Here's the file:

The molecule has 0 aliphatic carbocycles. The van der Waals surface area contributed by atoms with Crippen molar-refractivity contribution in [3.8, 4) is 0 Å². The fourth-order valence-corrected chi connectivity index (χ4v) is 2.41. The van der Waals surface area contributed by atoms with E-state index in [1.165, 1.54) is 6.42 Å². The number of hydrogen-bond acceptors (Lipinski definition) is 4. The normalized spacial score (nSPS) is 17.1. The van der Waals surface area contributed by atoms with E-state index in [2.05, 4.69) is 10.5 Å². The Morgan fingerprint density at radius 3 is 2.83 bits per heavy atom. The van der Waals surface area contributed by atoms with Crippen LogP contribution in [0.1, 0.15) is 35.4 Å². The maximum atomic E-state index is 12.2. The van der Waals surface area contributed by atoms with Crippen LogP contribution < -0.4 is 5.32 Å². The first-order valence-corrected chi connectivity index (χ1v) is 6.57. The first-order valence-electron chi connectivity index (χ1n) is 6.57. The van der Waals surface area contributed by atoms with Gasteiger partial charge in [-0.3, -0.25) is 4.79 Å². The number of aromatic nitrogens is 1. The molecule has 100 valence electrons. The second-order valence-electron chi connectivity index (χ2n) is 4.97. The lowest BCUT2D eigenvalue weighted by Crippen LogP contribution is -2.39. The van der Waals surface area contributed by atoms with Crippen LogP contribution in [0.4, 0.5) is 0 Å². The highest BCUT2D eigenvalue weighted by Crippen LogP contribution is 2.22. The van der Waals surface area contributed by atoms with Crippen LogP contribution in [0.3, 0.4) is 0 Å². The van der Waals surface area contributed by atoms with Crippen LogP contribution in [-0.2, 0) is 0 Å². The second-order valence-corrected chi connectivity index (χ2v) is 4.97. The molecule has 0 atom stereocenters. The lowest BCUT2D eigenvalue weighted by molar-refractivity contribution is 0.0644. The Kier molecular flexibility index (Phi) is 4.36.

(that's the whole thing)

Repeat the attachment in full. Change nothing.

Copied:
The molecule has 0 aliphatic carbocycles. The van der Waals surface area contributed by atoms with Crippen molar-refractivity contribution in [3.8, 4) is 0 Å². The fourth-order valence-corrected chi connectivity index (χ4v) is 2.41. The van der Waals surface area contributed by atoms with E-state index in [1.165, 1.54) is 6.42 Å². The number of hydrogen-bond acceptors (Lipinski definition) is 4. The normalized spacial score (nSPS) is 17.1. The van der Waals surface area contributed by atoms with E-state index in [2.05, 4.69) is 10.5 Å². The Morgan fingerprint density at radius 3 is 2.83 bits per heavy atom. The van der Waals surface area contributed by atoms with Crippen LogP contribution in [0.1, 0.15) is 35.4 Å². The maximum atomic E-state index is 12.2. The van der Waals surface area contributed by atoms with Crippen LogP contribution < -0.4 is 5.32 Å². The first-order valence-corrected chi connectivity index (χ1v) is 6.57. The first-order valence-electron chi connectivity index (χ1n) is 6.57. The van der Waals surface area contributed by atoms with Gasteiger partial charge in [-0.3, -0.25) is 4.79 Å². The number of aromatic nitrogens is 1. The molecule has 100 valence electrons. The second-order valence-electron chi connectivity index (χ2n) is 4.97. The lowest BCUT2D eigenvalue weighted by Crippen LogP contribution is -2.39. The van der Waals surface area contributed by atoms with Crippen LogP contribution in [0.4, 0.5) is 0 Å². The highest BCUT2D eigenvalue weighted by Crippen LogP contribution is 2.22. The van der Waals surface area contributed by atoms with Crippen LogP contribution in [0.3, 0.4) is 0 Å². The van der Waals surface area contributed by atoms with Crippen LogP contribution in [-0.2, 0) is 0 Å². The second-order valence-corrected chi connectivity index (χ2v) is 4.97. The molecule has 0 atom stereocenters. The lowest BCUT2D eigenvalue weighted by molar-refractivity contribution is 0.0644. The Kier molecular flexibility index (Phi) is 4.36.